the Optical Communications demonstration, and deferral of the
planned Mars Sample Return Mission, while increases would be made to
fund extended operations of the Mars Exploration Rovers, and to
maintain a 2009 launch date for the Mars Science Laboratory.

The Universe Theme would be increased by $10 million, with $30
million provided to preserve the option of servicing the Hubble with
a Space Shuttle mission until a decision can be made following
successful return to flight missions. Most funds for Hubble would
come by reducing the Terrestrial Planet Finder investment.

The Earth-Sun System Theme would be increased by $88.3 million to
fully fund a standalone Glory mission, provide additional funding
for extending the missions of currently operating satellites, and
maintain the launch schedule for the Solar Dynamics Observatory.
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lyford
post Jul 21 2005, 11:34 PM
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I think there goes my crazy dream of a fleet of Tumbleweed rovers.... not enough bandwidth in orbit up there to track 'em....


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Lyford Rome
"Zis is not nuts, zis is super-nuts!" Mathematician Richard Courant on viewing an Orion test
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MiniTES
post Jul 22 2005, 12:16 AM
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mad.gif mad.gif ohmy.gif

I'm a big supporter of Griffin ("rather dumb" to turn off Voyager biggrin.gif ) and even of NASA's new Moon-to-Mars manned spaceflight focus (please don't throw any cans at me wink.gif ). But still, I don't think this cut is worth it. I'd rather see MSL (two MSLs?) fly in 2011 if it meant that we'd get MTO. This may seem like it's convenient now but wait until MSL arrives with no MTO in orbit - we'd BETTER actually fly MSL in 2009 for this to be worth it.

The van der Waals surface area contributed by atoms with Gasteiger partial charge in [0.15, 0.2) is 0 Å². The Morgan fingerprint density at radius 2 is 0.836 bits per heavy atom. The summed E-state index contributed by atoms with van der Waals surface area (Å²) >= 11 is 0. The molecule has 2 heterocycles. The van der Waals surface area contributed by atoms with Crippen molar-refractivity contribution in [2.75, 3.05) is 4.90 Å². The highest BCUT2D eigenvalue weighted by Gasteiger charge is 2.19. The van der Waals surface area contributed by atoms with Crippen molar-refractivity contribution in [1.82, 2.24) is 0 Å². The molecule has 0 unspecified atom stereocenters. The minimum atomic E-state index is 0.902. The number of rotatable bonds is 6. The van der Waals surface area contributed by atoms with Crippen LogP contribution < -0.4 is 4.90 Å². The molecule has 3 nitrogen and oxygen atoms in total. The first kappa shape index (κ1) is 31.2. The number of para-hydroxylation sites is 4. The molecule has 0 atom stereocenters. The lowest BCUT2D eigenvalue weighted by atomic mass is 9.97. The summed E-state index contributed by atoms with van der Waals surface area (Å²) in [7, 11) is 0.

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Guest_Analyst_*
post Jul 22 2005, 12:05 PM
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Guests






There goes the James Cameron mars movie.

But:

- Two 5 min MRO passes per sol with 2 Mbit/s (from the MRO press kit) = 1200 Mbit (comm at night will be not an issue because of the RTG)
- Two 10 min Odyssey passes per sol with 256 kbit/s = 307.2 Mbit (current MER passes)
- 120 min (???) DTE per sol with 16 kbit/s (???) = 115.2 Mbit
- more than two passes per orbiter each sol, consider a third MRO pass at day or night if geometry allows it + 600 Mbit

gives 1622.4 Mbit (+ 600 Mbit) each sol (about 10 times that of MER). Not that bad.

I will miss the optical telecom experiment. This is the future.

Is MTO canceled for 2009 and delayed to 2011/2013 ... or simply canceled and gone?

Analyst
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djellison
post Jul 22 2005, 12:29 PM
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MTO, because of being in a higher orbit - would have allowed more like 10Gbit/sol

sad.gif